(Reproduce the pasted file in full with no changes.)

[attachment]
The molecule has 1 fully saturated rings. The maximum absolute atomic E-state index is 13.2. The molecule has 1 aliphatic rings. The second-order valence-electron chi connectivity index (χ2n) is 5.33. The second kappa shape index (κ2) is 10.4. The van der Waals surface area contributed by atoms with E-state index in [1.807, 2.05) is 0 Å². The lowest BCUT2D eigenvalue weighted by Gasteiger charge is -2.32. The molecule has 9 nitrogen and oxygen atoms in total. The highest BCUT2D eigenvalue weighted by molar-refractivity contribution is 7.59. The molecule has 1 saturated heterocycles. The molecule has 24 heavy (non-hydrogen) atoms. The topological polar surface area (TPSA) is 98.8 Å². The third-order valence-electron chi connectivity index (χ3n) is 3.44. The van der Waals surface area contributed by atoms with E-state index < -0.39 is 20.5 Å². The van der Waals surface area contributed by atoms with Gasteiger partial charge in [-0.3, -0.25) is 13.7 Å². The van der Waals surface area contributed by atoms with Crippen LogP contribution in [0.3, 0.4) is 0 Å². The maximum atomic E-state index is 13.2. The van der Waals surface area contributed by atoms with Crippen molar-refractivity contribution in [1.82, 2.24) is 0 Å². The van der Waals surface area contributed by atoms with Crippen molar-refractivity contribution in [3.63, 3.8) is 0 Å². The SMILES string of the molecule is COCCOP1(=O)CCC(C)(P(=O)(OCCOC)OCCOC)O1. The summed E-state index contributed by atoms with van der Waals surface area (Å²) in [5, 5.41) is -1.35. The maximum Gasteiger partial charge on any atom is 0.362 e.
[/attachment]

The molecule has 1 fully saturated rings. The maximum absolute atomic E-state index is 13.2. The molecule has 1 aliphatic rings. The second-order valence-electron chi connectivity index (χ2n) is 5.33. The second kappa shape index (κ2) is 10.4. The van der Waals surface area contributed by atoms with E-state index in [1.807, 2.05) is 0 Å². The lowest BCUT2D eigenvalue weighted by Gasteiger charge is -2.32. The molecule has 9 nitrogen and oxygen atoms in total. The highest BCUT2D eigenvalue weighted by molar-refractivity contribution is 7.59. The molecule has 1 saturated heterocycles. The molecule has 24 heavy (non-hydrogen) atoms. The topological polar surface area (TPSA) is 98.8 Å². The third-order valence-electron chi connectivity index (χ3n) is 3.44. The van der Waals surface area contributed by atoms with E-state index < -0.39 is 20.5 Å². The van der Waals surface area contributed by atoms with Gasteiger partial charge in [-0.3, -0.25) is 13.7 Å². The van der Waals surface area contributed by atoms with Crippen LogP contribution in [0.3, 0.4) is 0 Å². The maximum atomic E-state index is 13.2. The van der Waals surface area contributed by atoms with Crippen molar-refractivity contribution in [1.82, 2.24) is 0 Å². The van der Waals surface area contributed by atoms with Crippen molar-refractivity contribution in [3.63, 3.8) is 0 Å². The SMILES string of the molecule is COCCOP1(=O)CCC(C)(P(=O)(OCCOC)OCCOC)O1. The summed E-state index contributed by atoms with van der Waals surface area (Å²) in [5, 5.41) is -1.35. The maximum Gasteiger partial charge on any atom is 0.362 e.